Based on my hypothesis, I am extremely pleased that MacT has focused on adding defensemen rather than fretting over who the marginal forwards are. The way to improve the 4th lines quality of play is to improve the quality of the defense.

      Ben Eager was playing in front of Brian Campbell, Duncan Keith, Brent Seabrook and Nick Hjalmarsson Colin Fraser was playing in front of Drew Doughty, Rob Scuderi, V. Voynov, Wlly Mitchell, Matt Greene, and A Martinez,

      Colin Fraser, Ben Eager, Eric Belanger, Andrew Cogliano, Gilbert Brule and Marc Pouliot (in Phoenix), all played better elsewhere where the defense’s were competent. They looked awful in Edmonton.

    4. FastOil
      September 9, 2013 at

      I appreciate the effort Tyler, thank you. Not trying to be difficult, yet I am not sure what this breakdown is saying – what can be told other than it’s better to play on a good team than a bad one? Is Eager contributing to good team? If a player is victim to weak players is he a part of solution or problem?

    5. Tom Benjamin
      September 10, 2013 at

      To me it is very nearly self evident that the actual hockey playing ability of fourth liners is pretty much the same across the league. Talent is distributed like a pyramid with the best forward in the league at the top and about a hundred guys basically tied for worst forward in the NHL. If there is a significant statistical difference among weakest players, it is probably because the statistic has been polluted by circumstances external to the individual talent.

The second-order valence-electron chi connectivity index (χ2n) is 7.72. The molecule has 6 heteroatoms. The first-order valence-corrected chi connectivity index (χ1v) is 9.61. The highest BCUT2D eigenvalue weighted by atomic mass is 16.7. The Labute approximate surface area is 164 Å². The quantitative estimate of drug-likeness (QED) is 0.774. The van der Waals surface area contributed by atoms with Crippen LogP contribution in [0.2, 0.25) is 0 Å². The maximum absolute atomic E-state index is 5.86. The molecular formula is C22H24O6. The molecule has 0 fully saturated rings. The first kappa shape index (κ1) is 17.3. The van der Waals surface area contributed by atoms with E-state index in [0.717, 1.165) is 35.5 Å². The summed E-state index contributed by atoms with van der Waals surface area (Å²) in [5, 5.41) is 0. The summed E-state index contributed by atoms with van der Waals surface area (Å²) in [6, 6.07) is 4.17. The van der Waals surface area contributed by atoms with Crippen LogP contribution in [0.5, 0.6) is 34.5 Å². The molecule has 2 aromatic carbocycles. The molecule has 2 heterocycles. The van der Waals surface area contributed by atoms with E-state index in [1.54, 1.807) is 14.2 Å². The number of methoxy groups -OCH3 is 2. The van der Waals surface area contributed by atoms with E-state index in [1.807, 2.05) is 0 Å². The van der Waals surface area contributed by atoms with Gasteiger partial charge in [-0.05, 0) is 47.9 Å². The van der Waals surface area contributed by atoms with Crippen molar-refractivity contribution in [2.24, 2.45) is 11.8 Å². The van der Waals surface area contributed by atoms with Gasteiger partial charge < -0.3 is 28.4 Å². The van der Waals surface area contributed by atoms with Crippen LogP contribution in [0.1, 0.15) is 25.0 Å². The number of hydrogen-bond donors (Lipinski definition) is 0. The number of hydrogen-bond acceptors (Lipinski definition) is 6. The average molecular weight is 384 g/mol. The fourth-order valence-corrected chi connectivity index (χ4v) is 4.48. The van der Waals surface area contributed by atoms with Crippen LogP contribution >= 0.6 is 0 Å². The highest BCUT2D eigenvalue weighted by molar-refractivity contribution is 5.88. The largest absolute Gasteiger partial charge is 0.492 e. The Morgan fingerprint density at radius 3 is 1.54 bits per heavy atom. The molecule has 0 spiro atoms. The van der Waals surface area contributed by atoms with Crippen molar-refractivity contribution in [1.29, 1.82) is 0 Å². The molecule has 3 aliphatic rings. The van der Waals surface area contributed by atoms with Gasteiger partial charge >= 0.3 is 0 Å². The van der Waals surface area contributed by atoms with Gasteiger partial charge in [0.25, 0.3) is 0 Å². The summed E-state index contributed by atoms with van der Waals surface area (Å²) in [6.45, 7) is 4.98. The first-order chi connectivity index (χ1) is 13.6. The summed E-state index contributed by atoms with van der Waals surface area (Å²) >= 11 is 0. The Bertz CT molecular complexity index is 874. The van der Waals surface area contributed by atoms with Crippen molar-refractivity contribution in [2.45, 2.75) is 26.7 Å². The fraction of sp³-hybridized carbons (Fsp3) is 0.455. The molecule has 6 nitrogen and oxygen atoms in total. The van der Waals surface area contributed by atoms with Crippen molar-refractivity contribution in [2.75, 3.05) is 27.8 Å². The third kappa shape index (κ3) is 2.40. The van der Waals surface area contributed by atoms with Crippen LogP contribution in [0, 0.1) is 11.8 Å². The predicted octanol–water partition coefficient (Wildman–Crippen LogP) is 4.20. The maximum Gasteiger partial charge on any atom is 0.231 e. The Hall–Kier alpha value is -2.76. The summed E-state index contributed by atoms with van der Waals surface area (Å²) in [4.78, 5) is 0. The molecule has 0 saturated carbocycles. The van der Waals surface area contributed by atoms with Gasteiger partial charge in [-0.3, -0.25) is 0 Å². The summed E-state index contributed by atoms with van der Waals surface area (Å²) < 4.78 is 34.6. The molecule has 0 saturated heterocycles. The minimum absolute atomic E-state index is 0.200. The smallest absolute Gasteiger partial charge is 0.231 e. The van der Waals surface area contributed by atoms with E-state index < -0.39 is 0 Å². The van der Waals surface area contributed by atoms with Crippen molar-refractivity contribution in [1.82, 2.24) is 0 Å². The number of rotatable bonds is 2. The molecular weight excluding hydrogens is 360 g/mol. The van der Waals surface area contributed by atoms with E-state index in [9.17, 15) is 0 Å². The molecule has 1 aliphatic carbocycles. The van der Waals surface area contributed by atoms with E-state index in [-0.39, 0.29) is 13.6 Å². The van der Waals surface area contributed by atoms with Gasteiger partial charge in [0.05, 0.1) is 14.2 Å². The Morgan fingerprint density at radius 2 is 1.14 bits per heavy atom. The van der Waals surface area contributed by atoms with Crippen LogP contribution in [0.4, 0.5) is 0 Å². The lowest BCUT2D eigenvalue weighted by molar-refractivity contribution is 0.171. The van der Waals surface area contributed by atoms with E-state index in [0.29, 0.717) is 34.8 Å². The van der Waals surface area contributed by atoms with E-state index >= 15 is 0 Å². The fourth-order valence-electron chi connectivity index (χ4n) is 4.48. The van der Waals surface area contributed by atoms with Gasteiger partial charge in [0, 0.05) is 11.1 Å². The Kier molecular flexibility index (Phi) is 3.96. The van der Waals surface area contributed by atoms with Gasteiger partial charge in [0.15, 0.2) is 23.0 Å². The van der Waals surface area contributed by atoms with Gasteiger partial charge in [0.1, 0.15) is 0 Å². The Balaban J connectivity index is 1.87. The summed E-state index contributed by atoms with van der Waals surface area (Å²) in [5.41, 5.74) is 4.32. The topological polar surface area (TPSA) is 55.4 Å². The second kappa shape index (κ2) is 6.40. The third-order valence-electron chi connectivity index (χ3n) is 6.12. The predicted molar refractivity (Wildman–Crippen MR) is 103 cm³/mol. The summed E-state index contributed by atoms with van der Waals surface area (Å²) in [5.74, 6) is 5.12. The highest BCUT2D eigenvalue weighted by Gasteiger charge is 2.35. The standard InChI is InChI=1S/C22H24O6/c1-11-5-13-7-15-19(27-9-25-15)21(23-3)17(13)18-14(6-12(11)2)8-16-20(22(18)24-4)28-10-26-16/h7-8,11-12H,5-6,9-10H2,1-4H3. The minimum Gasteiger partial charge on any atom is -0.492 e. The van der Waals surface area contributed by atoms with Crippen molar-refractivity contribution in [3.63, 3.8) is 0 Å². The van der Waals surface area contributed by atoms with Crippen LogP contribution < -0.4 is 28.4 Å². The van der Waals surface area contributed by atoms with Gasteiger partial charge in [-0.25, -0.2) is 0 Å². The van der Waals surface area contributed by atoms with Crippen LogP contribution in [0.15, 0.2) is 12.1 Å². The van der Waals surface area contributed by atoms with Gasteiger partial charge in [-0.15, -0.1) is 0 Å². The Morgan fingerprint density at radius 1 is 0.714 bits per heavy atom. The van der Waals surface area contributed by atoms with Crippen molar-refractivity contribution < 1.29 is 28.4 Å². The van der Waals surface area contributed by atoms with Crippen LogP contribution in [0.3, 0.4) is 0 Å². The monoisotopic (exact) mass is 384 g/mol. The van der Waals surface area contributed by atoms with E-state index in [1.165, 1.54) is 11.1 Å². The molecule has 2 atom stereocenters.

The numbers say that zone starts affect Corsi, but stripping out the faceoffs doesn’t solve the problem. Even when the change is made on the fly, Eager’s team either has the puck or the opponents have it and it is either moving in the right direction for him or the wrong direction. The puck position at the beginning of Eager’s shifts was almost surely more favourable for him when he was in Chicago than when he was in Edmonton.

      Finally, it is a lot easier to get good matchups when a team has lots of good forwards. Eager was more likely to be in over his head in Edmonton than in Chicago.

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    7. jvuc
      September 11, 2013 at

      Good on you to point out the faulty logic that can lead to problems when applying advanced stats. That is, advanced stats were designed and validated to describe which teams are “outpossessing” other teams. There has been little work done to show that they are appropriate on an individual basis and the use of them on a specific player like Eager follows from logical inference. That is, if teams that out shoot other teams are “superior” therefore individual on teams that out shoot other players are “superior”.